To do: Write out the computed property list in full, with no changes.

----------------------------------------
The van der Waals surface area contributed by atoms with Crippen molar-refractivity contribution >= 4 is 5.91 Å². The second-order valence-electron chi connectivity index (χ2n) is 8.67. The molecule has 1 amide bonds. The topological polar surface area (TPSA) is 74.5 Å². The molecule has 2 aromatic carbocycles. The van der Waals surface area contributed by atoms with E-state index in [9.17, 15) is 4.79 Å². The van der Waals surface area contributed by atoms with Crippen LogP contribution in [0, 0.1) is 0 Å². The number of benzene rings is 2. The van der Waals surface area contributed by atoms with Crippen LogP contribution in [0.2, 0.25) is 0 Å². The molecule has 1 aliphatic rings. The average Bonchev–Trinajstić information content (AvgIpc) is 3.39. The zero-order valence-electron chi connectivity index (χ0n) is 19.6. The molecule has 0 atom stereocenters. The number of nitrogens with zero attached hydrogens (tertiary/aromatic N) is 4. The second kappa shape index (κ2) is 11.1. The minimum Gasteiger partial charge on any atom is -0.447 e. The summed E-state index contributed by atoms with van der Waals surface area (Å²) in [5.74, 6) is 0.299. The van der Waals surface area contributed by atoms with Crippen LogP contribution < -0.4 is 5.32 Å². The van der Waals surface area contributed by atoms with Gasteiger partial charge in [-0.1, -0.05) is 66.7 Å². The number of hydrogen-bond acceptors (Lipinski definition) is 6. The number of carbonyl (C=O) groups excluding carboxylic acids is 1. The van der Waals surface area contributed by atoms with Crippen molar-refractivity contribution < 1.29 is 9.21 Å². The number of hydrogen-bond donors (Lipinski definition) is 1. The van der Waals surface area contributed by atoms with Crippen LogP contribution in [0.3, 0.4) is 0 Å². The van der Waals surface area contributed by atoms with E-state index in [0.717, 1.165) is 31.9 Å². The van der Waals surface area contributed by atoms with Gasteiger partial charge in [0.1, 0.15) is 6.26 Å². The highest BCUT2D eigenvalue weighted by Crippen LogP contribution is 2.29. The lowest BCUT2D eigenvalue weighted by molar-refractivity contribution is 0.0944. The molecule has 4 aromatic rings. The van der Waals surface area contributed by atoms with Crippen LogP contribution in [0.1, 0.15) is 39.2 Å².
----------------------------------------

The van der Waals surface area contributed by atoms with Crippen molar-refractivity contribution >= 4 is 5.91 Å². The second-order valence-electron chi connectivity index (χ2n) is 8.67. The molecule has 1 amide bonds. The topological polar surface area (TPSA) is 74.5 Å². The molecule has 2 aromatic carbocycles. The van der Waals surface area contributed by atoms with E-state index in [9.17, 15) is 4.79 Å². The van der Waals surface area contributed by atoms with Crippen LogP contribution in [0, 0.1) is 0 Å². The number of benzene rings is 2. The van der Waals surface area contributed by atoms with Crippen LogP contribution in [0.2, 0.25) is 0 Å². The molecule has 1 aliphatic rings. The average Bonchev–Trinajstić information content (AvgIpc) is 3.39. The zero-order valence-electron chi connectivity index (χ0n) is 19.6. The molecule has 0 atom stereocenters. The number of nitrogens with zero attached hydrogens (tertiary/aromatic N) is 4. The second kappa shape index (κ2) is 11.1. The minimum Gasteiger partial charge on any atom is -0.447 e. The summed E-state index contributed by atoms with van der Waals surface area (Å²) in [5.74, 6) is 0.299. The van der Waals surface area contributed by atoms with Crippen LogP contribution < -0.4 is 5.32 Å². The van der Waals surface area contributed by atoms with Gasteiger partial charge in [-0.1, -0.05) is 66.7 Å². The number of hydrogen-bond acceptors (Lipinski definition) is 6. The number of carbonyl (C=O) groups excluding carboxylic acids is 1. The van der Waals surface area contributed by atoms with Crippen molar-refractivity contribution < 1.29 is 9.21 Å². The number of hydrogen-bond donors (Lipinski definition) is 1. The van der Waals surface area contributed by atoms with Crippen LogP contribution in [0.3, 0.4) is 0 Å². The van der Waals surface area contributed by atoms with E-state index in [0.717, 1.165) is 31.9 Å². The van der Waals surface area contributed by atoms with Gasteiger partial charge in [0.1, 0.15) is 6.26 Å². The highest BCUT2D eigenvalue weighted by Crippen LogP contribution is 2.29. The lowest BCUT2D eigenvalue weighted by molar-refractivity contribution is 0.0944. The molecule has 4 aromatic rings. The van der Waals surface area contributed by atoms with Crippen LogP contribution in [0.1, 0.15) is 39.2 Å².